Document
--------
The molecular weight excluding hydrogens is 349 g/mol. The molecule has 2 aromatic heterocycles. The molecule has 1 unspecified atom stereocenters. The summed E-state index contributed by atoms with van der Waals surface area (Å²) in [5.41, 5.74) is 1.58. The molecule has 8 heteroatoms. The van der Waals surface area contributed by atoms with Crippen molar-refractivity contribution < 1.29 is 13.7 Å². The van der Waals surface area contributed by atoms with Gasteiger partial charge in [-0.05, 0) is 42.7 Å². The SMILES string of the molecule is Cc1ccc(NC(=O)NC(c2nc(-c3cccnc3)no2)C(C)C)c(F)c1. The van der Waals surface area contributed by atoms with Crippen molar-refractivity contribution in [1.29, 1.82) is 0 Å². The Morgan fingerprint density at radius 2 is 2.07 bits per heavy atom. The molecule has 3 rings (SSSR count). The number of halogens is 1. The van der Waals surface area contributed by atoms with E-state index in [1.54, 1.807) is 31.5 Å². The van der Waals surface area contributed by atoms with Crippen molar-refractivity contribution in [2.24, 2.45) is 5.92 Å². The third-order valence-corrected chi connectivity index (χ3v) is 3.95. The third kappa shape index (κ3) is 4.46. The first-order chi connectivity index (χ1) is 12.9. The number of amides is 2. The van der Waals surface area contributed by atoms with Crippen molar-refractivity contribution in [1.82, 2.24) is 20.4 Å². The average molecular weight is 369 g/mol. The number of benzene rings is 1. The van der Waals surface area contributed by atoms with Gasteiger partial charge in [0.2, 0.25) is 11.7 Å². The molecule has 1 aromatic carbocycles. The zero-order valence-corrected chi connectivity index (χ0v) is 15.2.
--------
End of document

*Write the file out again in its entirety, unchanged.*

The molecular weight excluding hydrogens is 349 g/mol. The molecule has 2 aromatic heterocycles. The molecule has 1 unspecified atom stereocenters. The summed E-state index contributed by atoms with van der Waals surface area (Å²) in [5.41, 5.74) is 1.58. The molecule has 8 heteroatoms. The van der Waals surface area contributed by atoms with Crippen molar-refractivity contribution < 1.29 is 13.7 Å². The van der Waals surface area contributed by atoms with Gasteiger partial charge in [-0.05, 0) is 42.7 Å². The SMILES string of the molecule is Cc1ccc(NC(=O)NC(c2nc(-c3cccnc3)no2)C(C)C)c(F)c1. The van der Waals surface area contributed by atoms with Crippen molar-refractivity contribution in [1.29, 1.82) is 0 Å². The Morgan fingerprint density at radius 2 is 2.07 bits per heavy atom. The molecule has 3 rings (SSSR count). The number of halogens is 1. The van der Waals surface area contributed by atoms with E-state index in [1.54, 1.807) is 31.5 Å². The van der Waals surface area contributed by atoms with Crippen molar-refractivity contribution in [2.24, 2.45) is 5.92 Å². The third-order valence-corrected chi connectivity index (χ3v) is 3.95. The third kappa shape index (κ3) is 4.46. The first-order chi connectivity index (χ1) is 12.9. The number of amides is 2. The van der Waals surface area contributed by atoms with Crippen molar-refractivity contribution in [1.82, 2.24) is 20.4 Å². The average molecular weight is 369 g/mol. The number of benzene rings is 1. The van der Waals surface area contributed by atoms with Gasteiger partial charge in [0.2, 0.25) is 11.7 Å². The molecule has 1 aromatic carbocycles. The zero-order valence-corrected chi connectivity index (χ0v) is 15.2.